(I should be so mean to David Eddings; I really liked those books when I was a kid, and I think it’s uncharitable of me to refer to books that gave me so much pleasure to cruelly.  Nevertheless.)

  1. Jeff Holland says:

    That’s such a coincidence – “Marvelously Euphonic” is the name of my forthcoming trip-hop album.

  2. threatqualitypress says:

    It’s not a coincidence.

  3. Jefferson says:

    I keep rereading it for the freaky rape sorcery.

  4. Moff says:

    I sometimes feel kinda sad for Eddings, like he’ll be on his deathbed, looking back, thinking, I am the epitome of why genre fiction has a bad name. I turned a whole generation off of the word “sardonically.” But then I think, maybe the dude doesn’t care! He used to bag groceries, for crying out loud. He’s probably like: “I wrote these books and, sure, they got pretty repetitive, but they entranced and absorbed thousands and thousands of people, and writing them was a hell of a lot more fun than working in an office.” Anyway, I got really fed up with him too, for reasons that are utterly justifiable, but I can’t deny the pleasure I got from his books either.

    I may check out Bakker. Are his as good as the George Martin books (my present standard of quality for fantasy)? And have you read any of K.J. Parker’s Engineer Series? I see those in B&N periodically and keep coming close to picking them up.

  5. Hsiang says:

    Joe Abercrombie has a pretty fresh take on the hoary old Epic Fantasy. The writing is fast paced but doesn’t skimp on heady ideas. Folks realize that a monarchy is a pretty dumb way to run a country and are moving toward a representational government with rights for serfs and other poor slobs. The characters are deliciously flawed but very sympathetic, I really like the torturer.

    Great fight scenes too, very realistic. There is a master fencer but most fights end up with everyone on the ground trying to kill each other however they can. Really captures the absolute chaos and terror even a combat hardened warrior might feel.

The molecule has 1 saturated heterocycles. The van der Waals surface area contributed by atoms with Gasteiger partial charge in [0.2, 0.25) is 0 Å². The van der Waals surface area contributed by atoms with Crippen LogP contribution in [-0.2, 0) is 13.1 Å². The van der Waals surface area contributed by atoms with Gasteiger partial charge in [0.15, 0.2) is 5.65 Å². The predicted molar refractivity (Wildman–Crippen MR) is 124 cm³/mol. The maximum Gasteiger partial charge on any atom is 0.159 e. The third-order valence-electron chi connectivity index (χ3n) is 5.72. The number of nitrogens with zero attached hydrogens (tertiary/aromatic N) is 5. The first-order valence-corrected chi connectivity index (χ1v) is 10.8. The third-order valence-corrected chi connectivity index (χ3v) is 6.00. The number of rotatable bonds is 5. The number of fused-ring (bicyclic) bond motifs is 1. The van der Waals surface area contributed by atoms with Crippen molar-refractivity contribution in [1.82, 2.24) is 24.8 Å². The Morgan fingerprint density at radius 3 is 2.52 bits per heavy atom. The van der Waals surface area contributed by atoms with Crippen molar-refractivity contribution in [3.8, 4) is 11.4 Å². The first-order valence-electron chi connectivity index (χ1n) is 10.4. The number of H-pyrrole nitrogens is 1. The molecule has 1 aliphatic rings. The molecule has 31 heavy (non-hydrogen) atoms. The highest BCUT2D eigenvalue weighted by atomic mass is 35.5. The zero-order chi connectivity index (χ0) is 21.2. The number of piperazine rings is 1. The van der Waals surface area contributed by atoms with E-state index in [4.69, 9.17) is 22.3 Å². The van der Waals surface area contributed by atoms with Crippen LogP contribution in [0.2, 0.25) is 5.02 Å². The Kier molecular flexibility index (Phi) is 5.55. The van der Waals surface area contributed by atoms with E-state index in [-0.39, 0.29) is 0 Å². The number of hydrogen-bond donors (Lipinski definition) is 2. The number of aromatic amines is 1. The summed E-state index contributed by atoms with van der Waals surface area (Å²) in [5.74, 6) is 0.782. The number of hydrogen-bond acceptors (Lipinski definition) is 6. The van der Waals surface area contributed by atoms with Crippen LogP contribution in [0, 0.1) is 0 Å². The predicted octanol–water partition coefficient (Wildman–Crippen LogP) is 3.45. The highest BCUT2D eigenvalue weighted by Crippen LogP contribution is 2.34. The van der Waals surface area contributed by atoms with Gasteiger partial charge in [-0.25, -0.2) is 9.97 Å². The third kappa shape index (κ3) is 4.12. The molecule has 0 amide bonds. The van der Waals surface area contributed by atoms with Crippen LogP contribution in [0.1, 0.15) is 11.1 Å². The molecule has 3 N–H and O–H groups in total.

Another plus, he kicked out the first trilogy in like a year and a half and has a new one coming out soon. None of this interminable Waiting Around like with GRR Martin’s saga.

  6. V.I.P. Referee says:

    ” ‘The Prince of Nothing Saga’ (now joined by a sequel, The Judging Eye, book one of “The Aspect-Emporer Saga”) is a kind of analogue for 11th century Europe and the Crusades. Not an analogue the way ordinary epic fantasy is, where the author has just sort of transposed the trappings of knights and armor and swords, without giving any consideration to a world in which each individual element has its own history; this is…hm.”

    Do you mean in mood? Like capturing the ambiance or feeling of a place in time, without distancing readers from it with epic-style alliteration or a modernization of the characters (“where the author has just sort of transposed the trappings of knights and armor and swords, without giving any consideration to a world in which each individual element has its own history”)? I’m not sure how to get across what I’m asking; anyhow, my interest is piqued…

  7. Jefferson says:

    The first trilogy really is as difficult to describe as Braak says. There are swords, and wizards, and a massive crusade to reconquer sacred territory, but there’s also some deep history behind everything that’s taking place. We’re talking Tolkienesque deep history, going back thousands of years, from which arise the core religious and philosophical beliefs of the characters. It gives the setting a much firmer grounding.

    Did I mention the freaky rape-sorcerers? They are sorcerers who rape, freakily! It’s like nothing else I’ve encountered in fantasy, and it definitely lets you know that we’re not talkin’ Elric of Melniboné here.

    (BTW, Moff, for my money Michael Moorcock took the shine off “sardonically” way back in the Dorian Hawkmoon series, every time the Warrior in Jet and Gold showed up.)

  8. Jeff Holland says:

    This stuff you’re talking about here was part of my impetus for writing “Burn Down Bloody Twilight” (though I responded to my issues with fantasy movies more than books. Still.)